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on 21 September 2013
To those who, like me, have always believed that Capt ('Biggles') Bigglesworth's ability to crash his aeroplane amongst the Front-Line trenches and survive was unbelieveable; here is the story of the man who did just that, and more. I do not think that there can be any doubt that many of Biggles's fictional escapades are based upon the actual life of Arthur Gould Lee.
Biggles may have sustained the fascination with primitive air warfare during the intervening period; but it is this book, No Parachute, that finally reveals that it was all true and helps to unravel some of the unanswered questions, which have been raised in all our minds.
The Author acknowledges that he eventually attained that degree of skill and instinct necessary to survive in aerial combat; but that luck remained the key factor in selecting him as a survivor. The nervous exhaustion, which is only alluded-to in Biggles's story, is soberly acknowledged here; as is the ability of one's Comrades or Commanding Officer to recognise it more clearly than one could oneself. Arthur Gould Lee was a lucky man to emerge with his MC and the rest of his life, to enjoy.
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on 4 July 2014
The author draws you in to the way life was in the RFC of WW1. In his letters to his wife, A G Lee is proud of being with his fellow pilots whilst modestly recounting his own actions, admitting his fears as well as his excitement and, at times, elation. The undiluted bravery of all WW1 pilots shouts at you from the pages yet is not stated as such. Air war at 20,000 feet in 1917, flying a glorified kite, in an open cockpit, the face smeared in whale grease as protection against frostbite, no oxygen equipment, a dodgy canon that frequently jammed which had to be hit with a hammer to free the jam whilst engaged in a dogfight and, most significantly, no parachute! I found it almost impossible to put down.
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on 5 September 2014
One of the aviation classics, the author fluently describes the rapid learn-or-die life of new pilots at a time when they flew outclassed aircraft on the offensive against better opposition including the Richthofen 'Circus'. He was undoubtedly lucky, very lucky, to survive several engine failures far over the lines, and being shot down on at least 3 occasions in the space of about a fortnight, crashing into front-line trenches. He describes his failing health, nerves and what we'd now call 'combat fatigue'. If you are interested in this book, you should also read Cecil Lewis 'Saggitarius Rising'.
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on 16 June 2016
This is the best WW1 aviation book I have ever read and it has completely changed my perception and understanding of the period and events.
It is beautifully-written and easily readable.
There are enough pictures to support the literature but not too many.
I immediately ordered "Open Cockpit" by the same author.
He has had a unique experience in the air during that time having survived countless close-shaves; but fortunately is here to relate them and put it all into perspective.
His accounts are balanced and relevant.
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on 24 June 2014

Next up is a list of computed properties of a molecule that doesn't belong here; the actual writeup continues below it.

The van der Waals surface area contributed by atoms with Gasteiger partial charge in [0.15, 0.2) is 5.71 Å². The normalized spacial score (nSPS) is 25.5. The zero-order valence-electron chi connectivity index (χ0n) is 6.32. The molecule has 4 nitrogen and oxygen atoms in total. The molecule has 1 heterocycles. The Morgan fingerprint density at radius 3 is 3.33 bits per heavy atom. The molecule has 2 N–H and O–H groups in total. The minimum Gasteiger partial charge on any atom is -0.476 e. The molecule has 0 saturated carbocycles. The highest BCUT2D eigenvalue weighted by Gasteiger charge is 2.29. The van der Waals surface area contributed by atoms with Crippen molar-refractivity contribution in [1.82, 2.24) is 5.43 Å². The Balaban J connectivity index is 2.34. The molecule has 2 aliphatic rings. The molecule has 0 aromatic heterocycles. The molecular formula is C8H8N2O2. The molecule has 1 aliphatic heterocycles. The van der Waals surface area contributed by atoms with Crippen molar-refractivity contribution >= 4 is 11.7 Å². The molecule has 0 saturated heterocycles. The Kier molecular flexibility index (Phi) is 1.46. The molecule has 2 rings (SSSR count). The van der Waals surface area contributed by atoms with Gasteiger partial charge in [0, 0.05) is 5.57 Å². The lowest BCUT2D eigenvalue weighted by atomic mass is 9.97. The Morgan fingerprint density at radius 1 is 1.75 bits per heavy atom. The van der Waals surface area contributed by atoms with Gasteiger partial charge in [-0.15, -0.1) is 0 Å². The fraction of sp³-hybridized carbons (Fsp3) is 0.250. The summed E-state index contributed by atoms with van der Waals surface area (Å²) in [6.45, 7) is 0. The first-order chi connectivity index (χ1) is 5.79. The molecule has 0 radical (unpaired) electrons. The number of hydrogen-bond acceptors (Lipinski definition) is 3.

This is a wonderful account of life as a pilot in WW1. Written in letters and a diary at the time it is an account of the daily life and covers the mix of intense air battles and the long boring patrols where nothing happened. Add into this the fragility of the planes and the randomness of battle damage it's no surprise that pilot's often didn't survive long. They knew this, but the desire to do their bit for country kept their morale going. A great read, couldn't put it down!
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on 18 May 2017
A fascinating book. My old paperback copy fell apart years ago so I.m glad to be able to obtain the Kindle edition. If you read Winged Victory by V M Yeates - an excellent, fictionalized account of his war experiences - you will probably recognize some incidents recounted by A G Lee. It appears that Yeates served in 46 Squadron at much the same time as A G Lee.
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on 19 August 2014
Sjould be read by all WW1 aircraft enthusiasts. Most books are written about the Aces, but this one give you a genuine feel for what it was like going out day after day in inferior equipment against an enemy who was reluctant to venture over allied lines. Having said that it is a remarkable tribute to the Britsih pilots that they were able to survive in their 80hp Sopwith Pups against 160hp Albatros D111's.
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on 29 June 2014
For me this is the first-hand record that says it all. Arthur Gould Lee tells his story with the simple honesty of a young pilot writing home to his wife. This was my principal research source when writing The Larks, so much so that Lee makes a brief cameo appearance in my novel.
Having spent fortunes on disintegrating second hand copies of this book I'm delighted to see it back in print.
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on 30 January 2015
Makes you want to go back in time and strangle the top brass whose stupidity led to many brave men falling or burning to their deaths because they had no parachutes, which had been available since 1912.
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on 26 April 2014
I found this book extremely interesting . It is written in a very clear style from diaries he kept at the time when he flew in 1917 to 1918. I recommend it highly.
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